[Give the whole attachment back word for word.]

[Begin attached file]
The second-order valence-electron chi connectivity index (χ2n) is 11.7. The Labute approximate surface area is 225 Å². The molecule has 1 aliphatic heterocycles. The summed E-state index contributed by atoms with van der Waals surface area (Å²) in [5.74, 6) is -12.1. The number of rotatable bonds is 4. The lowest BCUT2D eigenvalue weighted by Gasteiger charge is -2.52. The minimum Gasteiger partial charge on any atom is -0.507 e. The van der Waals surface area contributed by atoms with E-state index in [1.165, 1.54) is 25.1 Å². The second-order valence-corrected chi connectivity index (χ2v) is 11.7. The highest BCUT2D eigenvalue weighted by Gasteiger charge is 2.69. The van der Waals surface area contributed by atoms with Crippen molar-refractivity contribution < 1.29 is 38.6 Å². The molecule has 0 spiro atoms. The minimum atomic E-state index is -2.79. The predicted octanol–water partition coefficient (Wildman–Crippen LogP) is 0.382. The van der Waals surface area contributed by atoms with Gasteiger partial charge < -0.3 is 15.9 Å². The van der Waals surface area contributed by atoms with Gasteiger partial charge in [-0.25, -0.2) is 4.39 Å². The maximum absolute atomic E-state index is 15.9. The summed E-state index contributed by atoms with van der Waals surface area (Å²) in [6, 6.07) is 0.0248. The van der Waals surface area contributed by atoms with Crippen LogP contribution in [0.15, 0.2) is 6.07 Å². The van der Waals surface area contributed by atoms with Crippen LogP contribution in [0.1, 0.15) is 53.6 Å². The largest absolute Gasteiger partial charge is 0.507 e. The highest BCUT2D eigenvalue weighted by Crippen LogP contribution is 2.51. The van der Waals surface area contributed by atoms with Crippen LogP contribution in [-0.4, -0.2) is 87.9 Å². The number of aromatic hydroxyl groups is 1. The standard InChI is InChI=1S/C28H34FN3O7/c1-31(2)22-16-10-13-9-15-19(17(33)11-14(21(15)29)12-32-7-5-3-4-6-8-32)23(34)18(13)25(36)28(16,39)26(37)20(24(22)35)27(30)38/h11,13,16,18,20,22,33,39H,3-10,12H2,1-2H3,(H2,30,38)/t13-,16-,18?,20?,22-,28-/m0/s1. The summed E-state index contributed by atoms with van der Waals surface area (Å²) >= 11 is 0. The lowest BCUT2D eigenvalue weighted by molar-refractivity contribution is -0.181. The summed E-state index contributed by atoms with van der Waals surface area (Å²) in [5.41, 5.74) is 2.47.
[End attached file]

The second-order valence-electron chi connectivity index (χ2n) is 11.7. The Labute approximate surface area is 225 Å². The molecule has 1 aliphatic heterocycles. The summed E-state index contributed by atoms with van der Waals surface area (Å²) in [5.74, 6) is -12.1. The number of rotatable bonds is 4. The lowest BCUT2D eigenvalue weighted by Gasteiger charge is -2.52. The minimum Gasteiger partial charge on any atom is -0.507 e. The van der Waals surface area contributed by atoms with E-state index in [1.165, 1.54) is 25.1 Å². The second-order valence-corrected chi connectivity index (χ2v) is 11.7. The highest BCUT2D eigenvalue weighted by Gasteiger charge is 2.69. The van der Waals surface area contributed by atoms with Crippen molar-refractivity contribution < 1.29 is 38.6 Å². The molecule has 0 spiro atoms. The minimum atomic E-state index is -2.79. The predicted octanol–water partition coefficient (Wildman–Crippen LogP) is 0.382. The van der Waals surface area contributed by atoms with Gasteiger partial charge < -0.3 is 15.9 Å². The van der Waals surface area contributed by atoms with Gasteiger partial charge in [-0.25, -0.2) is 4.39 Å². The maximum absolute atomic E-state index is 15.9. The summed E-state index contributed by atoms with van der Waals surface area (Å²) in [6, 6.07) is 0.0248. The van der Waals surface area contributed by atoms with Crippen LogP contribution in [0.15, 0.2) is 6.07 Å². The van der Waals surface area contributed by atoms with Crippen LogP contribution in [0.1, 0.15) is 53.6 Å². The largest absolute Gasteiger partial charge is 0.507 e. The highest BCUT2D eigenvalue weighted by Crippen LogP contribution is 2.51. The van der Waals surface area contributed by atoms with Crippen LogP contribution in [-0.4, -0.2) is 87.9 Å². The number of aromatic hydroxyl groups is 1. The standard InChI is InChI=1S/C28H34FN3O7/c1-31(2)22-16-10-13-9-15-19(17(33)11-14(21(15)29)12-32-7-5-3-4-6-8-32)23(34)18(13)25(36)28(16,39)26(37)20(24(22)35)27(30)38/h11,13,16,18,20,22,33,39H,3-10,12H2,1-2H3,(H2,30,38)/t13-,16-,18?,20?,22-,28-/m0/s1. The summed E-state index contributed by atoms with van der Waals surface area (Å²) >= 11 is 0. The lowest BCUT2D eigenvalue weighted by molar-refractivity contribution is -0.181. The summed E-state index contributed by atoms with van der Waals surface area (Å²) in [5.41, 5.74) is 2.47.